RD Interview: Russia’s permanent representative to the EU, Ambassador Vladimir Chizhov, comments on Russia’s attempts to improve relations with its European partners.

Russian Foreign Minister Sergey Lavrov, left, ahead of the Senior Officials Meetings of the Northern Dimension conference in Brussels in 2013. From right: Iceland's Foreign Minister Ossur Skarphéðinsson, Russia's EU Envoy Vladimir Chizhov and Swedish Foreign Minister Carl Bildt. Photo: RIA Novosti

Against the backdrop of economic sanctions, Russia and the EU continue to look for new ways out of the current crisis in Russia-EU relations. In the interview below, Russia’s permanent representative to the European Union, Ambassador Vladimir Chizhov, explains what needs to happen before any real improvement in Russia-EU relations is possible.

First, the idea that Europe should normalize relations with Russia needs to gain support within Europe. Secondly, both sides need to take inventory of the presently frozen bilateral cooperation mechanisms, to see which ones are worth keeping. Thirdly, the two sides need to agree on real, pragmatic results that can be achieved in areas such as energy or counter-terrorism.

While sanctions imposed by the EU are up to its members to solve, Chizhov says, Russia is open to cooperation with political forces in Europe, whether they are rightist, leftist or centrist.

Russia Direct: It has been said a number of times both at the senior Russian level (including by you), and at the senior EU level, that there would be no return to business as usual in the relationship between Russia and the EU. But it is not quite clear what kinds of new ideas are emerging on both sides as models of a future relationship.

Vladimir Chizhov: Sadly, it is one of the few issues where our positions coincide today: that the return to "business as usual" would be both unrealistic and useless. In order to understand what we have today and what we are going to have tomorrow, I suggest turning back to see what we had yesterday. We had an elaborate system of coordination based on the still active Partnership and Cooperation Agreement signed in 1994. But it turns out that our strategic partnership has not survived the test of events that took place – first of all, the Ukraine crisis.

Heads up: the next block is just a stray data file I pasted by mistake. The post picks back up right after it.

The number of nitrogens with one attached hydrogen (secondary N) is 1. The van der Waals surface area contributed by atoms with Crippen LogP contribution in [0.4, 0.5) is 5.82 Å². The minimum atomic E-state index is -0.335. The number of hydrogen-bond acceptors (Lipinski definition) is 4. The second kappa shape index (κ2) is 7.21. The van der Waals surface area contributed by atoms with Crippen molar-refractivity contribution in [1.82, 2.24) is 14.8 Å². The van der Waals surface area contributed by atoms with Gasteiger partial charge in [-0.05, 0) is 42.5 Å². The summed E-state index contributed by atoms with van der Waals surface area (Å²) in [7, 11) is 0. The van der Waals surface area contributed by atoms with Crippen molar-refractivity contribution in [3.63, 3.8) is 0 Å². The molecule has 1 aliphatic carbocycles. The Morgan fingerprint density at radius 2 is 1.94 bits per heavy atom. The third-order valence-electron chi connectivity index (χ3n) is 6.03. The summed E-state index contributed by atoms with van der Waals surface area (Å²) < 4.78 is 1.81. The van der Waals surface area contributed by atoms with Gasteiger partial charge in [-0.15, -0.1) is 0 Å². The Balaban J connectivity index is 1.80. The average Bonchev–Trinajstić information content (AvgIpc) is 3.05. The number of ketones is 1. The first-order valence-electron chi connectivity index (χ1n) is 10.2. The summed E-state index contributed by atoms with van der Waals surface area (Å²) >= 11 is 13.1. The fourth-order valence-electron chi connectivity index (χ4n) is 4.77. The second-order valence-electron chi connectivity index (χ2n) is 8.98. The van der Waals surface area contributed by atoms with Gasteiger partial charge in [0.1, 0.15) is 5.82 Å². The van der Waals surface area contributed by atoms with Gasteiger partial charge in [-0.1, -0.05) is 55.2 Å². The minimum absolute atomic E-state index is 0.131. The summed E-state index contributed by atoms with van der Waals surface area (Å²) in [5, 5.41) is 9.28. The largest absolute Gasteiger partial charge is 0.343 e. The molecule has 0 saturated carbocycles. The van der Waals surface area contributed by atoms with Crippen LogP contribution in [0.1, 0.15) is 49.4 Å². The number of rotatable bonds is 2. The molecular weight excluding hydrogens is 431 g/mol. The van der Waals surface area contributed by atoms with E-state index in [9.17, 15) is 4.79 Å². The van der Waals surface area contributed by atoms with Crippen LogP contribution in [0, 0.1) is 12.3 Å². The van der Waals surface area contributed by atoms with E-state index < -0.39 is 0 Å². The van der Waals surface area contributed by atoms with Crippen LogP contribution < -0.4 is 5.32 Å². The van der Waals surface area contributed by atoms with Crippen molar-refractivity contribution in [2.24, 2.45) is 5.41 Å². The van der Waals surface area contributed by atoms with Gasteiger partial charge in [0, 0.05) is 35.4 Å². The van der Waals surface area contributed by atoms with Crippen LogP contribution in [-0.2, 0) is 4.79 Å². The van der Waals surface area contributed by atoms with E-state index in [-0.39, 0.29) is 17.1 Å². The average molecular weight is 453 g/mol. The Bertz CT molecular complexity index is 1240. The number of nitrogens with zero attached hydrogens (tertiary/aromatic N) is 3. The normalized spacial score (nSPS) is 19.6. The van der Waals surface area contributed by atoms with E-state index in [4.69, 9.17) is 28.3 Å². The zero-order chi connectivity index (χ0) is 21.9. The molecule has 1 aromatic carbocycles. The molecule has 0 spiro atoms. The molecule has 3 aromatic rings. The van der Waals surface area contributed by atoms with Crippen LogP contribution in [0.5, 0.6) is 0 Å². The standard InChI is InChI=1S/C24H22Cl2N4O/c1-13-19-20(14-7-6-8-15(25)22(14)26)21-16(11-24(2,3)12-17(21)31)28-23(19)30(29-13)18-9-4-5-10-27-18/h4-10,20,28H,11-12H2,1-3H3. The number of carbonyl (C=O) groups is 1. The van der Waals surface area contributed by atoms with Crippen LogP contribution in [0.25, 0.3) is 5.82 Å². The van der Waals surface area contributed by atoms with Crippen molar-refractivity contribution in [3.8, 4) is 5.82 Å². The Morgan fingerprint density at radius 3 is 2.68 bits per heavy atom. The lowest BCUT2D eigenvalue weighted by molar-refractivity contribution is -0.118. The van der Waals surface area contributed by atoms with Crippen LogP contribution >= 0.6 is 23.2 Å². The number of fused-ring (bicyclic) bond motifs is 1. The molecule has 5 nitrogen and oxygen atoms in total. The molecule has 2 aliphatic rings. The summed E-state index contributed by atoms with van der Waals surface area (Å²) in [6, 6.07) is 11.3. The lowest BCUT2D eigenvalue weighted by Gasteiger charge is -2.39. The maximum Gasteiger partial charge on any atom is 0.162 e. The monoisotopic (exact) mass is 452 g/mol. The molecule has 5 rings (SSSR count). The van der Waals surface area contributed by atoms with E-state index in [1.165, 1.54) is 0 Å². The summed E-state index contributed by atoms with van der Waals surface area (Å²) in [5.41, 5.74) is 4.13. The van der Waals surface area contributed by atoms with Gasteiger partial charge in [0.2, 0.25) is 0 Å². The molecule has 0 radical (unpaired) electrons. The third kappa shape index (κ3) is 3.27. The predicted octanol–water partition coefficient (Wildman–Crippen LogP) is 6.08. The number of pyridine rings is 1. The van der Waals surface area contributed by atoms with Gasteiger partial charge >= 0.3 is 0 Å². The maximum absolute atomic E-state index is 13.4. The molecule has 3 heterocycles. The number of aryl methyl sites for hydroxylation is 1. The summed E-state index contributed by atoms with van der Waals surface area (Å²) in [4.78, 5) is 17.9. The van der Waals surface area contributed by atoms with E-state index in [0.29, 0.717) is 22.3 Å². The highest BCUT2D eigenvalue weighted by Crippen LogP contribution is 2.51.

Ambassador Vladimir ChizhovI cannot say that the Ukraine crisis was a fundamental reason for the problems between Russia and the EU – there had been many problems before that. A whole number of negotiations had been stalled – the talks on visa-free travel to name just one. Very often good political impulses from the top got stuck at the bureaucratic level. The Ukraine crisis was a catalyst rather than the reason for the current abnormal relations.

What kind of relations do we have today? Many channels of cooperation are frozen. That is the case with the negotiations on the new Basic Agreement, on the visa-free regime. The energy dialogue is frozen, as well as more than a dozen of other sectoral dialogues. What is not frozen? The political dialogue goes on, albeit in various informal ways.

RD: And what does it mean that the political dialogue goes on?